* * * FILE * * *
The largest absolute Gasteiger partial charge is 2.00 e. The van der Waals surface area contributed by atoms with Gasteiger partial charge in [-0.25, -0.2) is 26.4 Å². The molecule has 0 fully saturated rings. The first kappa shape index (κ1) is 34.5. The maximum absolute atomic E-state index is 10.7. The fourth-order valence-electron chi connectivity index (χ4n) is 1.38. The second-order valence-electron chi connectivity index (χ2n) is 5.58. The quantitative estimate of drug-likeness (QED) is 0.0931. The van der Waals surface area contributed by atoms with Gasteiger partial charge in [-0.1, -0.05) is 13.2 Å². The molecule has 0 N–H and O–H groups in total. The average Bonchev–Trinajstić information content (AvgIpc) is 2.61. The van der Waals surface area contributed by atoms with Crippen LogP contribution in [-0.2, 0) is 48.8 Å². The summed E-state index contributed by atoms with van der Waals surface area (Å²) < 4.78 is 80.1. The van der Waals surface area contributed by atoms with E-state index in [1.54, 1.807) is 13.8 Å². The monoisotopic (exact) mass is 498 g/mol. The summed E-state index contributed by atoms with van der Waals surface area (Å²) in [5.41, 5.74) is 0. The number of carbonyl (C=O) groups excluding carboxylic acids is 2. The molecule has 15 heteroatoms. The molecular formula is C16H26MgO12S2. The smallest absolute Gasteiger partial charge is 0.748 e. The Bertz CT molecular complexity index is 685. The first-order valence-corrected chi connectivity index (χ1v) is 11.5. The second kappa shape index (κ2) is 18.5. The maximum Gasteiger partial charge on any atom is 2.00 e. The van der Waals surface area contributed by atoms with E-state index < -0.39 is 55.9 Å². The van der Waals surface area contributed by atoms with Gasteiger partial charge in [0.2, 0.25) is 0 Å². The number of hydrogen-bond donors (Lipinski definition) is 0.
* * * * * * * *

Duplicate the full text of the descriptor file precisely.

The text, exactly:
The largest absolute Gasteiger partial charge is 2.00 e. The van der Waals surface area contributed by atoms with Gasteiger partial charge in [-0.25, -0.2) is 26.4 Å². The molecule has 0 fully saturated rings. The first kappa shape index (κ1) is 34.5. The maximum absolute atomic E-state index is 10.7. The fourth-order valence-electron chi connectivity index (χ4n) is 1.38. The second-order valence-electron chi connectivity index (χ2n) is 5.58. The quantitative estimate of drug-likeness (QED) is 0.0931. The van der Waals surface area contributed by atoms with Gasteiger partial charge in [-0.1, -0.05) is 13.2 Å². The molecule has 0 N–H and O–H groups in total. The average Bonchev–Trinajstić information content (AvgIpc) is 2.61. The van der Waals surface area contributed by atoms with Crippen LogP contribution in [-0.2, 0) is 48.8 Å². The summed E-state index contributed by atoms with van der Waals surface area (Å²) < 4.78 is 80.1. The van der Waals surface area contributed by atoms with E-state index in [1.54, 1.807) is 13.8 Å². The monoisotopic (exact) mass is 498 g/mol. The summed E-state index contributed by atoms with van der Waals surface area (Å²) in [5.41, 5.74) is 0. The number of carbonyl (C=O) groups excluding carboxylic acids is 2. The molecule has 15 heteroatoms. The molecular formula is C16H26MgO12S2. The smallest absolute Gasteiger partial charge is 0.748 e. The Bertz CT molecular complexity index is 685. The first-order valence-corrected chi connectivity index (χ1v) is 11.5. The second kappa shape index (κ2) is 18.5. The maximum Gasteiger partial charge on any atom is 2.00 e. The van der Waals surface area contributed by atoms with E-state index < -0.39 is 55.9 Å². The van der Waals surface area contributed by atoms with Gasteiger partial charge in [0.2, 0.25) is 0 Å². The number of hydrogen-bond donors (Lipinski definition) is 0.